High school is hard. Figuring out who you are, where you want to go to college, what you want to do with your life. But for Daon Drisdom, these were the least of his high school worries.
During that time, his grandfather – the family patriarch and the man who raised him – passed away. While mourning the man who was essentially a father to him, Drisdom realized his family expected him to take on the role of patriarch.
A young man who always envisioned a career in music, Drisdom was now faced with a choice. Follow his dreams or pursue a career that would allow him to support his family. It didn’t seem like he could do both.
So, in August 2011, Drisdom began his freshman year at East Georgia State College. A math major, he decided to prepare for a future as an engineer.
It didn’t take long for Drisdom to realize that his heart wasn’t in math or engineering. Soon he was not doing well in school and struggled to find happiness in his classes and other activities.
Thankfully, a freshman seminar provided a moment of clarification.
“A string quartet played at one of my seminar classes, and I really enjoyed it,” Drisdom said. “After the performance, the musicians talked about their love for music, their career paths and how much joy they got from being a musician.”
The performance reminded Drisdom of his dream to study music and pursue a career as a musician. He decided it was time to make that dream a reality.
“I remembered that in my high school choir there was a student teacher from the Department of Music at Augusta University,” he said. “That teacher brought two professors from the department to our class.”
Drisdom called one of those professors and expressed his desire to transfer to Augusta University and study music. He was offered an audition that day.
So, Drisdom left campus as soon as his classes finished and drove 70 miles to Augusta University. He had nothing prepared for the audition.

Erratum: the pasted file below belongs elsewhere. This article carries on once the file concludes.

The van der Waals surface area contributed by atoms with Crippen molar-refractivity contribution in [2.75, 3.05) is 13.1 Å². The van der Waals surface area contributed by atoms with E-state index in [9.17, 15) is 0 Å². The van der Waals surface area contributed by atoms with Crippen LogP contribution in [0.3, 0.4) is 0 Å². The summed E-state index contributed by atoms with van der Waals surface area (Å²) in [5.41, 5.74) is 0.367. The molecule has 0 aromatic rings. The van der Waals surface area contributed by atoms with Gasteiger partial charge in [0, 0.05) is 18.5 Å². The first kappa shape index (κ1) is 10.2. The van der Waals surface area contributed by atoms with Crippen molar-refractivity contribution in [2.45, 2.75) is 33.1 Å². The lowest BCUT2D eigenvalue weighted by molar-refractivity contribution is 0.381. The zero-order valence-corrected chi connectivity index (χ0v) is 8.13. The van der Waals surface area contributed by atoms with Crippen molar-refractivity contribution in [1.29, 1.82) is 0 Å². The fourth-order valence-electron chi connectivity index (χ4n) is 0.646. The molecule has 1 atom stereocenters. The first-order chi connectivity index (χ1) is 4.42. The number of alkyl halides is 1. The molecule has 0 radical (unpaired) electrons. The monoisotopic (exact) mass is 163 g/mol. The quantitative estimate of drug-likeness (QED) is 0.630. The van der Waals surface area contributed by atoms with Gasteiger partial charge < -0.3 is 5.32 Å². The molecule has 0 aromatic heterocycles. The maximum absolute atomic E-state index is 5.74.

“I knew I could sing, and I knew I could sight read,” he said. “So, I sang for my audition. They accepted me that day and gave me access to a scholarship. That started my time at Augusta University. I became a voice major.”
Transferring to Augusta University wasn’t easy for Drisdom, though. Struggling with depression, still missing his grandfather and feeling pressure from his family who weren’t understanding of Drisdom’s passion for music, he felt overwhelmed. Life had placed on him a set of new and frustrating pressures.
“My grandfather was a police officer, my family’s ultimate provider and basically my dad,” Drisdom said. “He passed away, and I felt like my family was looking towards me to fill that role. I wasn’t ready for that, though.”
In this midst of his struggles, Drisdom found it hard to fully commit to school. He was working three jobs to pay bills and living on his own, and keeping school a priority proved difficult. Eventually, his grades reflected that struggle.
“For two or three years it was like pumping and priming a lawnmower that wouldn’t start,” he said.
Eventually, when Drisdom realized he couldn’t take it anymore, he reached out to his professors and shared his struggle with depression. That very day, they walked him to Student Counseling & Psychological Services.
Almost immediately, his outlook changed.
“Having someone to talk to was so helpful,” he said. “Seeing that someone cared and hearing someone tell me that they wanted to see me succeed gave me the push I needed.”
One of those professors was Tonya Currier, former director of the American Opera and Musical Theater program at Augusta University. Students in the Department of Music have the opportunity to take one-on-one voice lessons with professors. Because of this, Currier and Drisdom had formed a relationship, and she had noticed Drisdom’s struggles and wanted to help.
“He was always struggling,” she said. “He struggled to understand how to make his instrument work, but he also struggled due to the things he was dealing with outside of the classroom. There were times when he wasn’t able to take advantage of an opportunity due to finances, but he was open enough to accept help and humble enough that people wanted to help him. He was like a part of the family, and still is like a member of my family. My dogs love him, my husband cares deeply for him. We want him to be successful. Anything I could to do help him, I tried to do.”
Drisdom began to improve as a student. His GPA rose, and his relationship with his family grew more comfortable.